Why do we say “the Canonical Five”?

Honestly it seems like just another phrase that’s supposed to separate “those who know” from “those who don’t.” What’s the point in saying “the Canonical Five” when we’re talking about the Ripper’s victims? Can’t we just say “Jack the Ripper’s victims” and be done with it?

Well … no. We don’t know who the Ripper really was, so we also don’t know how many people he actually killed. Depending on which book you pick up, he’s credited with anywhere from two to nine – and, at times, possibly more. The real truth is, there isn’t much we actually know about the case.

So let’s change the question slightly: who do we mean when we say “the Canonical Five”?

Mary Ann “Polly” Nichols, murdered on Friday, August 31, 1888.

Annie Chapman, murdered on Saturday September 8, 1888.

Elizabeth Stride and Catherine “Kate” Eddowes, both murdered on Sunday September 30, 1888.

Mary Jane Kelly, murdered on Friday November 9, 1888.

Were there women murdered in Whitechapel before Polly? Yes. One of them – Martha Tabram, murdered on August 7, 1888 – is frequently put forward as another of the Ripper’s victims. Another woman reported to have been murdered earlier in 1888 was later discovered to have been a newspaper invention. And there were murders after Mary Jane Kelly, some of them brutal enough to be grouped in with the Ripper murders, but for multiple reasons the case has largely been distilled to these five.

Part of it is the timing. The five women were murdered in such a short time span – a matter of weeks. The murder locations were also close together. After Mary Jane Kelly’s murder, the story was quickly taken out of the headlines – and, since she was the most gruesomely mutilated, it made sense to conclude that the Ripper had escalated and then finished. The fear and terror that had overtaken not just the East End but all of London was quickly brought to a close.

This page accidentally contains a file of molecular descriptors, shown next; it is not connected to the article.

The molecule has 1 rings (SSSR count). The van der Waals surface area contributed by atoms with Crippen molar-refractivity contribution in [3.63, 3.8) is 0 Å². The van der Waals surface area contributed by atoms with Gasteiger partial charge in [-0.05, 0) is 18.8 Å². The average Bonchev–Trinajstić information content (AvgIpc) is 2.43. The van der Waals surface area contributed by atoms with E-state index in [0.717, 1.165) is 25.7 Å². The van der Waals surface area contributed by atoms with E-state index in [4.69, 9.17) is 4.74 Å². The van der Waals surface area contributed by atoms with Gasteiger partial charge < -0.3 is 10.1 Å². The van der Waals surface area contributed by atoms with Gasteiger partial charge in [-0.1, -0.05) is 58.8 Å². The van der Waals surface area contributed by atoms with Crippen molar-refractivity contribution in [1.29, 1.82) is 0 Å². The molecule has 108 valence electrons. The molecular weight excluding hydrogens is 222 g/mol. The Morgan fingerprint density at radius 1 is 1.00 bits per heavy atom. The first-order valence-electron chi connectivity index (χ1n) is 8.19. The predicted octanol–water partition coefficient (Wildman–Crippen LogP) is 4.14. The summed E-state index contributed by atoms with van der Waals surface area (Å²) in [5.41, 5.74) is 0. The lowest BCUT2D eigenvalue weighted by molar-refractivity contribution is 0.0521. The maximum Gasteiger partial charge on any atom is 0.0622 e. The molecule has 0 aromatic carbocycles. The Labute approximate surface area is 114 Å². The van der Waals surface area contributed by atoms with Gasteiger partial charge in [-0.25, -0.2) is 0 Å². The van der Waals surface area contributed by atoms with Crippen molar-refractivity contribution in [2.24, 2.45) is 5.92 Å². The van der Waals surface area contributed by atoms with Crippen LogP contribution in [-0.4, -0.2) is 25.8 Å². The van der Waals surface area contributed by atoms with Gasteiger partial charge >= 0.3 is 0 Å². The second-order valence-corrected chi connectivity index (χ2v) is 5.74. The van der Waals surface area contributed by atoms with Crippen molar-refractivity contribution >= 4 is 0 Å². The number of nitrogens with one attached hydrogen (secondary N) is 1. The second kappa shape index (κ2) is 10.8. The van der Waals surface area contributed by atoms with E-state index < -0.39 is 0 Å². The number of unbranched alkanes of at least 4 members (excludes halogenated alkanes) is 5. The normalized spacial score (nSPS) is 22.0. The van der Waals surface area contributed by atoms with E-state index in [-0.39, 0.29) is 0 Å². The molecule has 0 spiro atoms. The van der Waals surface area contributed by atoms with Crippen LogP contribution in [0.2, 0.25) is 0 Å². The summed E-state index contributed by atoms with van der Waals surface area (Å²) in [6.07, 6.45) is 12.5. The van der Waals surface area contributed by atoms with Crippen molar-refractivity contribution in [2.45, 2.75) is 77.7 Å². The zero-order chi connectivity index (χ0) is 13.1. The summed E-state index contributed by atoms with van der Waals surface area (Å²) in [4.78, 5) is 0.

So they’re the Canonical Five not because we know for sure that they’re the only ones murdered by the Ripper, or even that he murdered all of them, but because it was concluded early on that these five deaths were related. Here’s just one of my bookshelves with Ripper books – I’ve got too many to all fit on here – and you can bet that each of them mentions Polly, Annie, Liz, Kate, and Mary Jane. Even the earliest English language Ripper book, published in 1929, agrees that all five names need to be mentioned. 

The biggest thing to remember about the Ripper case is that there is so much we simply don’t know. Because he was never caught, we have no confession, and therefore no idea how many people he actually killed. The term “Canonical Five” is handy because it indicates that yes, these five women have historically been grouped together, but we also acknowledge that maybe five isn’t actually the right number. 

 

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